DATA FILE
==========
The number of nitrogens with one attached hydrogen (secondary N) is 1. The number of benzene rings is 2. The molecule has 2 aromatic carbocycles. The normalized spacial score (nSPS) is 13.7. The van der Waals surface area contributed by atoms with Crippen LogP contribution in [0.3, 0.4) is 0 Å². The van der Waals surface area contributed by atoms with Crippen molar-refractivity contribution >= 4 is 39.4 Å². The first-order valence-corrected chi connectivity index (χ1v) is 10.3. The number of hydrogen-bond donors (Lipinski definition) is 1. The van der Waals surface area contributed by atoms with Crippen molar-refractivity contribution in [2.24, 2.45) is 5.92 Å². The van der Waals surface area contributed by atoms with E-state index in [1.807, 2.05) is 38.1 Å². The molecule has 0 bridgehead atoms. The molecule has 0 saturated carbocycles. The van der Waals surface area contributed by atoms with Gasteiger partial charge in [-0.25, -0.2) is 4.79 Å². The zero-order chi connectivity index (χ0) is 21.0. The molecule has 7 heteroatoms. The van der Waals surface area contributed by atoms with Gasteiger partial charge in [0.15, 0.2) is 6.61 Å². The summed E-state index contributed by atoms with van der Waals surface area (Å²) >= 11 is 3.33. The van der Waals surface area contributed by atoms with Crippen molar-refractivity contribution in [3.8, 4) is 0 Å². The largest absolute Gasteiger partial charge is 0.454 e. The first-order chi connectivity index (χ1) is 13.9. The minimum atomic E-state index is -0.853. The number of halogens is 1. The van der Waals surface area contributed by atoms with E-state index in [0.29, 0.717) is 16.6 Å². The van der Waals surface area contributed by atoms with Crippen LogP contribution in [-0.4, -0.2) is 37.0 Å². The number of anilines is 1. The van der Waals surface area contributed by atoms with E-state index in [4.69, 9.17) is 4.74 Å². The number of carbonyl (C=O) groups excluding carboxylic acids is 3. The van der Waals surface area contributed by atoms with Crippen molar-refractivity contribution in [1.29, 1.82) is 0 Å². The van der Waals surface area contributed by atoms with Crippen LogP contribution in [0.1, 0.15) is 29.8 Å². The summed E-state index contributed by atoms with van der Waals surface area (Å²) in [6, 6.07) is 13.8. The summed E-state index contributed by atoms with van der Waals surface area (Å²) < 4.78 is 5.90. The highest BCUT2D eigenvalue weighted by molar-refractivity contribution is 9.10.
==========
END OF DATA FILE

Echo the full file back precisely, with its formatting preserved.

The number of nitrogens with one attached hydrogen (secondary N) is 1. The number of benzene rings is 2. The molecule has 2 aromatic carbocycles. The normalized spacial score (nSPS) is 13.7. The van der Waals surface area contributed by atoms with Crippen LogP contribution in [0.3, 0.4) is 0 Å². The van der Waals surface area contributed by atoms with Crippen molar-refractivity contribution >= 4 is 39.4 Å². The first-order valence-corrected chi connectivity index (χ1v) is 10.3. The number of hydrogen-bond donors (Lipinski definition) is 1. The van der Waals surface area contributed by atoms with Crippen molar-refractivity contribution in [2.24, 2.45) is 5.92 Å². The van der Waals surface area contributed by atoms with E-state index in [1.807, 2.05) is 38.1 Å². The molecule has 0 bridgehead atoms. The molecule has 0 saturated carbocycles. The van der Waals surface area contributed by atoms with Gasteiger partial charge in [-0.25, -0.2) is 4.79 Å². The zero-order chi connectivity index (χ0) is 21.0. The molecule has 7 heteroatoms. The van der Waals surface area contributed by atoms with Gasteiger partial charge in [0.15, 0.2) is 6.61 Å². The summed E-state index contributed by atoms with van der Waals surface area (Å²) >= 11 is 3.33. The van der Waals surface area contributed by atoms with Crippen molar-refractivity contribution in [3.8, 4) is 0 Å². The largest absolute Gasteiger partial charge is 0.454 e. The first-order chi connectivity index (χ1) is 13.9. The minimum atomic E-state index is -0.853. The number of halogens is 1. The van der Waals surface area contributed by atoms with E-state index in [0.29, 0.717) is 16.6 Å². The van der Waals surface area contributed by atoms with Crippen LogP contribution in [-0.4, -0.2) is 37.0 Å². The number of anilines is 1. The van der Waals surface area contributed by atoms with E-state index in [4.69, 9.17) is 4.74 Å². The number of carbonyl (C=O) groups excluding carboxylic acids is 3. The van der Waals surface area contributed by atoms with Crippen molar-refractivity contribution in [1.29, 1.82) is 0 Å². The van der Waals surface area contributed by atoms with Crippen LogP contribution in [0.1, 0.15) is 29.8 Å². The summed E-state index contributed by atoms with van der Waals surface area (Å²) in [6, 6.07) is 13.8. The summed E-state index contributed by atoms with van der Waals surface area (Å²) < 4.78 is 5.90. The highest BCUT2D eigenvalue weighted by molar-refractivity contribution is 9.10.